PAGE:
See also: our music photography and music video production services.

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In a band? Here's some new year's resolutions for you

2015

Happy New Year from Prescription PR! It being our first post of the year, we thought we’d suggest a few new year’s resolutions for bands and musicians.

1. Build a marvellous website

Keen readers of The Prescription will note that this was our first piece of advice to you at the start of 2014, but it’s as relevant as ever in 2015. It amazes me how many bands (including some rather well-established ones) think that whacking a few tunes up on Bandcamp and setting up a Twitter profile constitutes a decent digital presence, when a good music website allows you to do so much more (and says much more about you too). A strong website...

  • marks you out as a professional act that takes its career seriously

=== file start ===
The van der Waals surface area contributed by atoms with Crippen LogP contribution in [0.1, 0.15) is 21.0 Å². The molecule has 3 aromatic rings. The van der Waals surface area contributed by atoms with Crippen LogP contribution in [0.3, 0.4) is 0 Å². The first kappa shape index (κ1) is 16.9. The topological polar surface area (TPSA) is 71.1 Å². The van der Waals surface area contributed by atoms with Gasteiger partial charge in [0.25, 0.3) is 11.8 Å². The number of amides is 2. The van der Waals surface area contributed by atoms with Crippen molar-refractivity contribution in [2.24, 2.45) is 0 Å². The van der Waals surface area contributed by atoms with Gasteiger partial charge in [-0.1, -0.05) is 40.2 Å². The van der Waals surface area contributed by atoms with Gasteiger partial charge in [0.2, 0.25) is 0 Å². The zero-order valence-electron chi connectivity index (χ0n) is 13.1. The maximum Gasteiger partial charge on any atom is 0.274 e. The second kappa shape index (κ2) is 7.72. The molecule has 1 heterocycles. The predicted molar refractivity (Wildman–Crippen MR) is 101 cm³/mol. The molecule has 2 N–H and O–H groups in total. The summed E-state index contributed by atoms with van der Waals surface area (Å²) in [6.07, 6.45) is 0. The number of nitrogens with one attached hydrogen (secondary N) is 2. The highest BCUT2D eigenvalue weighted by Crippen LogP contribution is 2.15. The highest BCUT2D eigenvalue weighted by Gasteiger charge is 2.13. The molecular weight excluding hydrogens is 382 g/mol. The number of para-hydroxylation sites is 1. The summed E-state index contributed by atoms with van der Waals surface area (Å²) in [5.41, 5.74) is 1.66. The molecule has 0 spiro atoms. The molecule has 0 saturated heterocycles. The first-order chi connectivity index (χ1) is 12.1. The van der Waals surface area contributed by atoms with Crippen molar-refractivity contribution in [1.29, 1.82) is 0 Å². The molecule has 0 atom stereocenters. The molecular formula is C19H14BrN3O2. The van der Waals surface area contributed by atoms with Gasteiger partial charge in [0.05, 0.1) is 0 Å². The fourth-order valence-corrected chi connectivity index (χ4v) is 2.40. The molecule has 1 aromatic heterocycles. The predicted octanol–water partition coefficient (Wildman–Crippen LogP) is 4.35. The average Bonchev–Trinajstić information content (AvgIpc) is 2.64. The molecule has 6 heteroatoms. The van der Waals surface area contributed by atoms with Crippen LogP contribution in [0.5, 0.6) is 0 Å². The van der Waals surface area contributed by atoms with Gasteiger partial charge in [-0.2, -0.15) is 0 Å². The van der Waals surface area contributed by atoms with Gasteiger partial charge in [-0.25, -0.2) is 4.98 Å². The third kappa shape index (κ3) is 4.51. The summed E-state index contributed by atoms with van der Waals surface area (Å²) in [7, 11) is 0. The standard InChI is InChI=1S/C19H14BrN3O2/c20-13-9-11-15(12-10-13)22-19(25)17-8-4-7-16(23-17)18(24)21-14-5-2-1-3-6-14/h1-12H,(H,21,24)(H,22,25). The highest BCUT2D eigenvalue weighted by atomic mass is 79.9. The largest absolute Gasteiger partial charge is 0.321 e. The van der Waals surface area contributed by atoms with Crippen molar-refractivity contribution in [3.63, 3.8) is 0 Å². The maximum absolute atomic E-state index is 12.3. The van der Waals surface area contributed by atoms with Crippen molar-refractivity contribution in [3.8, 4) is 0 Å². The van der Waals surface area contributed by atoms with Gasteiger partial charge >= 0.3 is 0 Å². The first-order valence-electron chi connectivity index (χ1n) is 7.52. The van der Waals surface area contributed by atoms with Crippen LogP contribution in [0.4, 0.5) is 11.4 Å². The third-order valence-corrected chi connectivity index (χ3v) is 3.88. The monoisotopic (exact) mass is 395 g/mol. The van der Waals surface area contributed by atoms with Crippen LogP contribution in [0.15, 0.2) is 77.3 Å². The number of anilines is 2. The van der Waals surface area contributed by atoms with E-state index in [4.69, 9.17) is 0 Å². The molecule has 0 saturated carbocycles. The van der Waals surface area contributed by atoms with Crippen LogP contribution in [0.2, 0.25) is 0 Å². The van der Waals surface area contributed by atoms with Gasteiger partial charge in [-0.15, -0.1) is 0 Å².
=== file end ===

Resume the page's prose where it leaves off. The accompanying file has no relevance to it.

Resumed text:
• if SEO’d well, it allows you to be discovered by new listeners more easily
  • allows you to fully control your band’s online image and identity
  • facilitates blogging
  • allows you to incorporate more advanced functionality than you generally get on third party platforms like Facebook or Twitter onto your site.

If you don’t have a website, get one; and if you do, review it to make sure it’s looking as good and working as well as it possibly can for the year ahead.

2. Get your computer’s sh*t together

If you’re anything like me, you have a folder on your PC dedicated to your band…and it’s a mess. It contains a bunch of files that are strewn all over the place – you have band images in the audio folder; audio files in the gigs folder and so on. This situation is going to slow you down – so sort it out (I certainly intend to). Although file management is probably about as far away from rock and roll as you can imagine, if you do a bit of it at the start of the year, you will 1) feel smug and clean inside and 2) be able to lay your hands on that fantastic shot of your band standing against the wall looking miserable quickly when an A&R guy asks to see some photos of your act immediately.